Counting Kallikantzaroi


I found the subject of this post a few months ago while looking for information on fairy lore from the Caucasus (I’m hoping to use it in a story I’m writing, but that could be a long way down the road), but I decided to save it, as it has a connection to Christmas. This is the Kallikantzaros, a sort of underground goblin that features in the folklore of Greece and the surrounding lands. It’s not entirely clear what Kallikantzaroi look like. They generally seem to be thought of as small, or at least able to take diminutive forms. Some references give them tusks, goat hooves, horse legs, and/or long black tails.

And I guess they wear really tight pants.
Apparently they tend to talk with a lisp, and eat worms and frogs. As they live underground, their eyes have a lot of trouble adjusting to light.

The Kallikantzaroi are said to spend most of their time trying to cut down the World Tree, but when the twelve days of Christmas come around and there’s less sunlight than at the rest of the year, they go above ground and play tricks on people. There are a few different ways that people had for driving off Kallikantzaroi, including keeping a fire burning, setting fire to smelly shoes to drive them away, and placing colanders on their doorsteps. Like vampires, these goblins are apparently so obsessive-compulsive as to have to count any large number of things, like holes in a colander. Unlike vampires, however, they’re unable to count past two, allegedly because they consider three to be a holy, and hence forbidden, number. I’m not sure why they don’t just use 2A, like Discworld wizards do with the number eight. Any child born during the twelve days might turn into a Kallikantzaros, but this can be prevented by binding the baby in garlic or straw, or singeing its toenails. And people born on Saturday are better able to see and communicate with the creatures.


When Epiphany comes around, they return to their underground dwellings, only to find the World Tree has grown back. It’s sort of like Wu Gang and the lunar tree, or to hit closer to home, the myth of Sisyphus. Well, except Wu Gang and Sisyphus are forced to perform their eternal labors, and I don’t know that the same holds true for Kallikantzaroi. Maybe they just get bored, and the tree happens to be there.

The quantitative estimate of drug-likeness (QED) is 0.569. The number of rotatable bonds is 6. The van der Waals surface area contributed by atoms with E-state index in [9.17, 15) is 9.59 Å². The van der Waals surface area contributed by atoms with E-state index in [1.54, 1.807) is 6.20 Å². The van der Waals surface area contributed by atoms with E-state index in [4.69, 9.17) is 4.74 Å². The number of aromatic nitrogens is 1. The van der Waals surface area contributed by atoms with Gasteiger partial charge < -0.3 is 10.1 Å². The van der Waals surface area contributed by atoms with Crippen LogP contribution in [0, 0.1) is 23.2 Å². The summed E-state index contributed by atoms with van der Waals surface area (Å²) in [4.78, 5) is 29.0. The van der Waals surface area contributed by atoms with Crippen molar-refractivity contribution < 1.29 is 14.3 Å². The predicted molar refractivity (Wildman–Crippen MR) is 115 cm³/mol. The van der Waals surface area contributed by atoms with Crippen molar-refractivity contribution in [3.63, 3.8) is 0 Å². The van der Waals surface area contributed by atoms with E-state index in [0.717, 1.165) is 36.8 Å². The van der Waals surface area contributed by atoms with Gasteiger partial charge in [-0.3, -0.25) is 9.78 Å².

The creatures appear in the tale of Kallo and the Goblins, in which the titular girl avoids being eaten by making the goblins fetch her fancy clothes and accessories until the sun rose. It’s a more fashion-conscious version of Thor and Alviss, I suppose. I don’t think the term “Kallikantzaros” is specifically used in the story, but it’s obvious from the description that this is what they are. It’s interesting that the name of the heroine so closely resembles the beginning of the goblins’ name. And could there be a link with Kaliko, the Nome from the Oz books? He also lives underground, although he’s much less malicious (well, except in Rinkitink in Oz).

The Greek kalos means “beauty,” which would fit Kallo, but not so much the imps. Calico (the fabric and hence the pattern of cat colors), on the other hand, comes from its origin in Calicut, India, now officially called Kozhikode. I also don’t think there’s any connection to the Hindu goddess Kali, whose name is linked with words for “black” and “time.”

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This entry was posted in Characters, Christmas, Etymology, Fairy Tales, Greek Mythology, Holidays, Language, Monsters, Mythology, Oz, Slavic and tagged , , , , . Bookmark the permalink.

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